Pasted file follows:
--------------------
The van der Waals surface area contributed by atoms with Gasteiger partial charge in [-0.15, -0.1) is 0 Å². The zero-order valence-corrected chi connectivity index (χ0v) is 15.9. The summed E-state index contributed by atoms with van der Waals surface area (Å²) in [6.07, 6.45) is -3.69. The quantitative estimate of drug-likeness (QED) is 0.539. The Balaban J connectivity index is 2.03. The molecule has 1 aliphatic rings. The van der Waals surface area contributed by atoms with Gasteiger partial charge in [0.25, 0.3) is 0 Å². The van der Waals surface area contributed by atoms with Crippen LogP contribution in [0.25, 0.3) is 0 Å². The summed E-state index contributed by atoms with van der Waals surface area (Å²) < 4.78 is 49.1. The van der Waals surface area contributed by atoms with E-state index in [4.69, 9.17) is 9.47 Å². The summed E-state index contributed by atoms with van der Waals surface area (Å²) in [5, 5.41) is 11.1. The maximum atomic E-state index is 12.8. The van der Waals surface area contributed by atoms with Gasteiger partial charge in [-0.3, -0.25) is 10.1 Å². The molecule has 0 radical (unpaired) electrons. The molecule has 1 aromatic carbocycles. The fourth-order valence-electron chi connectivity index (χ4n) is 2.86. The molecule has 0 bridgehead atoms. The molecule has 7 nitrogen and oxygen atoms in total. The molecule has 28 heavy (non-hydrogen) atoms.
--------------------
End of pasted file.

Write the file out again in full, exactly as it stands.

The van der Waals surface area contributed by atoms with Gasteiger partial charge in [-0.15, -0.1) is 0 Å². The zero-order valence-corrected chi connectivity index (χ0v) is 15.9. The summed E-state index contributed by atoms with van der Waals surface area (Å²) in [6.07, 6.45) is -3.69. The quantitative estimate of drug-likeness (QED) is 0.539. The Balaban J connectivity index is 2.03. The molecule has 1 aliphatic rings. The van der Waals surface area contributed by atoms with Gasteiger partial charge in [0.25, 0.3) is 0 Å². The van der Waals surface area contributed by atoms with Crippen LogP contribution in [0.25, 0.3) is 0 Å². The summed E-state index contributed by atoms with van der Waals surface area (Å²) < 4.78 is 49.1. The van der Waals surface area contributed by atoms with E-state index in [4.69, 9.17) is 9.47 Å². The summed E-state index contributed by atoms with van der Waals surface area (Å²) in [5, 5.41) is 11.1. The maximum atomic E-state index is 12.8. The van der Waals surface area contributed by atoms with Gasteiger partial charge in [-0.3, -0.25) is 10.1 Å². The molecule has 0 radical (unpaired) electrons. The molecule has 1 aromatic carbocycles. The fourth-order valence-electron chi connectivity index (χ4n) is 2.86. The molecule has 0 bridgehead atoms. The molecule has 7 nitrogen and oxygen atoms in total. The molecule has 28 heavy (non-hydrogen) atoms.